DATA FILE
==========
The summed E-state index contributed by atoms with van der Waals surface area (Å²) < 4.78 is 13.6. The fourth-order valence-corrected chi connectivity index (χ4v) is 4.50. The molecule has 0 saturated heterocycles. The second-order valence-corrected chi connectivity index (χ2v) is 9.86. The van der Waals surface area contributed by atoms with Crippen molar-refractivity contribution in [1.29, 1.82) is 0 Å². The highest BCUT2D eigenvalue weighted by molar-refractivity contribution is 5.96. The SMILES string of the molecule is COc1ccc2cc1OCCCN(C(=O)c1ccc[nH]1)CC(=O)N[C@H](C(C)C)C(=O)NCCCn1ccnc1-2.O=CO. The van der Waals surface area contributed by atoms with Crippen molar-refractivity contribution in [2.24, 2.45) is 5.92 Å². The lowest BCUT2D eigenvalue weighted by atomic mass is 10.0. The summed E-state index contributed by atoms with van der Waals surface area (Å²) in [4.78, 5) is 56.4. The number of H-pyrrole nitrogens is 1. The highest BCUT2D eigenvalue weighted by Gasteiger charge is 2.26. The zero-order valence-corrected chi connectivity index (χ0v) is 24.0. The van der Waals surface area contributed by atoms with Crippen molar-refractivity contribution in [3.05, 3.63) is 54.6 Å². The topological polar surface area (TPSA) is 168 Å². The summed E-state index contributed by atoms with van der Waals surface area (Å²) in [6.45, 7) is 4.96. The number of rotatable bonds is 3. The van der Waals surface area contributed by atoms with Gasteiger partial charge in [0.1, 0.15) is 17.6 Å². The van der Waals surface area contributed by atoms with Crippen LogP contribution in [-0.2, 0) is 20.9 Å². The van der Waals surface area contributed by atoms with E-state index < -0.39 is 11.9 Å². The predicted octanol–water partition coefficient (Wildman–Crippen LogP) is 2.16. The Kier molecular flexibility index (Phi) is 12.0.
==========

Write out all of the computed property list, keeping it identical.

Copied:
The summed E-state index contributed by atoms with van der Waals surface area (Å²) < 4.78 is 13.6. The fourth-order valence-corrected chi connectivity index (χ4v) is 4.50. The molecule has 0 saturated heterocycles. The second-order valence-corrected chi connectivity index (χ2v) is 9.86. The van der Waals surface area contributed by atoms with Crippen molar-refractivity contribution in [1.29, 1.82) is 0 Å². The highest BCUT2D eigenvalue weighted by molar-refractivity contribution is 5.96. The SMILES string of the molecule is COc1ccc2cc1OCCCN(C(=O)c1ccc[nH]1)CC(=O)N[C@H](C(C)C)C(=O)NCCCn1ccnc1-2.O=CO. The van der Waals surface area contributed by atoms with Crippen molar-refractivity contribution in [2.24, 2.45) is 5.92 Å². The lowest BCUT2D eigenvalue weighted by atomic mass is 10.0. The summed E-state index contributed by atoms with van der Waals surface area (Å²) in [4.78, 5) is 56.4. The number of H-pyrrole nitrogens is 1. The highest BCUT2D eigenvalue weighted by Gasteiger charge is 2.26. The zero-order valence-corrected chi connectivity index (χ0v) is 24.0. The van der Waals surface area contributed by atoms with Crippen molar-refractivity contribution in [3.05, 3.63) is 54.6 Å². The topological polar surface area (TPSA) is 168 Å². The summed E-state index contributed by atoms with van der Waals surface area (Å²) in [6.45, 7) is 4.96. The number of rotatable bonds is 3. The van der Waals surface area contributed by atoms with Gasteiger partial charge in [0.1, 0.15) is 17.6 Å². The van der Waals surface area contributed by atoms with Crippen LogP contribution in [-0.2, 0) is 20.9 Å². The van der Waals surface area contributed by atoms with E-state index < -0.39 is 11.9 Å². The predicted octanol–water partition coefficient (Wildman–Crippen LogP) is 2.16. The Kier molecular flexibility index (Phi) is 12.0.